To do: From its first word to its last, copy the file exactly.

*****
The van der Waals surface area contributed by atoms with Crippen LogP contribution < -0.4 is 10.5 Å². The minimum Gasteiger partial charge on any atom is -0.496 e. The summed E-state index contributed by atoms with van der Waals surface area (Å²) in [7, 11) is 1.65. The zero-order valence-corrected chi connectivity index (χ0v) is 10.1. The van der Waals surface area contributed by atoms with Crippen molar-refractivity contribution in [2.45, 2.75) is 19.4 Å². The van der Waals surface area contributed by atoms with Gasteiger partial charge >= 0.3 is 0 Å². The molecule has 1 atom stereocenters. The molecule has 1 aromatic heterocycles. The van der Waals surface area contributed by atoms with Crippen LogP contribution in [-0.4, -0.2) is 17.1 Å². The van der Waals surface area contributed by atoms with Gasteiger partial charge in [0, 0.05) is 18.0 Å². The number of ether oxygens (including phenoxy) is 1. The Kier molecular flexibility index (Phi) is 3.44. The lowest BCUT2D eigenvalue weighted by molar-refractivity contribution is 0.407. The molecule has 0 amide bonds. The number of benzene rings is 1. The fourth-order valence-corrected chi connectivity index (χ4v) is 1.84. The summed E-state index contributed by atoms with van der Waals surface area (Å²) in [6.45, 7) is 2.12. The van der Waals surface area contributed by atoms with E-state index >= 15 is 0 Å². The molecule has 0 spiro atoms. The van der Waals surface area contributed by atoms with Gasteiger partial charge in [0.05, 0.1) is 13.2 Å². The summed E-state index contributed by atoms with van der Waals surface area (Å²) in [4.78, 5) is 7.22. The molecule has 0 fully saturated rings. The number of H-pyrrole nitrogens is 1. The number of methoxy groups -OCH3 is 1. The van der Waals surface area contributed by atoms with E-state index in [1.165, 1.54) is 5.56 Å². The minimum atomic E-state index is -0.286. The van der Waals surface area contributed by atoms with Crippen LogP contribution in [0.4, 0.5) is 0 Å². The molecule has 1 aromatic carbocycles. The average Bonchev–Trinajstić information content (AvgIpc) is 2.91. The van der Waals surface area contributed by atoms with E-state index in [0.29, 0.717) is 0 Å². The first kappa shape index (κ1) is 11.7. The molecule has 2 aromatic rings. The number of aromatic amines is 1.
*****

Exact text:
The van der Waals surface area contributed by atoms with Crippen LogP contribution < -0.4 is 10.5 Å². The minimum Gasteiger partial charge on any atom is -0.496 e. The summed E-state index contributed by atoms with van der Waals surface area (Å²) in [7, 11) is 1.65. The zero-order valence-corrected chi connectivity index (χ0v) is 10.1. The van der Waals surface area contributed by atoms with Crippen molar-refractivity contribution in [2.45, 2.75) is 19.4 Å². The van der Waals surface area contributed by atoms with Gasteiger partial charge >= 0.3 is 0 Å². The molecule has 1 atom stereocenters. The molecule has 1 aromatic heterocycles. The van der Waals surface area contributed by atoms with Crippen LogP contribution in [-0.4, -0.2) is 17.1 Å². The van der Waals surface area contributed by atoms with Gasteiger partial charge in [0, 0.05) is 18.0 Å². The number of ether oxygens (including phenoxy) is 1. The Kier molecular flexibility index (Phi) is 3.44. The lowest BCUT2D eigenvalue weighted by molar-refractivity contribution is 0.407. The molecule has 0 amide bonds. The number of benzene rings is 1. The fourth-order valence-corrected chi connectivity index (χ4v) is 1.84. The summed E-state index contributed by atoms with van der Waals surface area (Å²) in [6.45, 7) is 2.12. The van der Waals surface area contributed by atoms with E-state index >= 15 is 0 Å². The molecule has 0 spiro atoms. The van der Waals surface area contributed by atoms with Gasteiger partial charge in [0.05, 0.1) is 13.2 Å². The summed E-state index contributed by atoms with van der Waals surface area (Å²) in [4.78, 5) is 7.22. The molecule has 0 fully saturated rings. The number of H-pyrrole nitrogens is 1. The number of methoxy groups -OCH3 is 1. The van der Waals surface area contributed by atoms with E-state index in [1.165, 1.54) is 5.56 Å². The minimum atomic E-state index is -0.286. The van der Waals surface area contributed by atoms with Crippen LogP contribution in [0.4, 0.5) is 0 Å². The molecule has 1 aromatic carbocycles. The average Bonchev–Trinajstić information content (AvgIpc) is 2.91. The van der Waals surface area contributed by atoms with E-state index in [0.29, 0.717) is 0 Å². The first kappa shape index (κ1) is 11.7. The molecule has 2 aromatic rings. The number of aromatic amines is 1.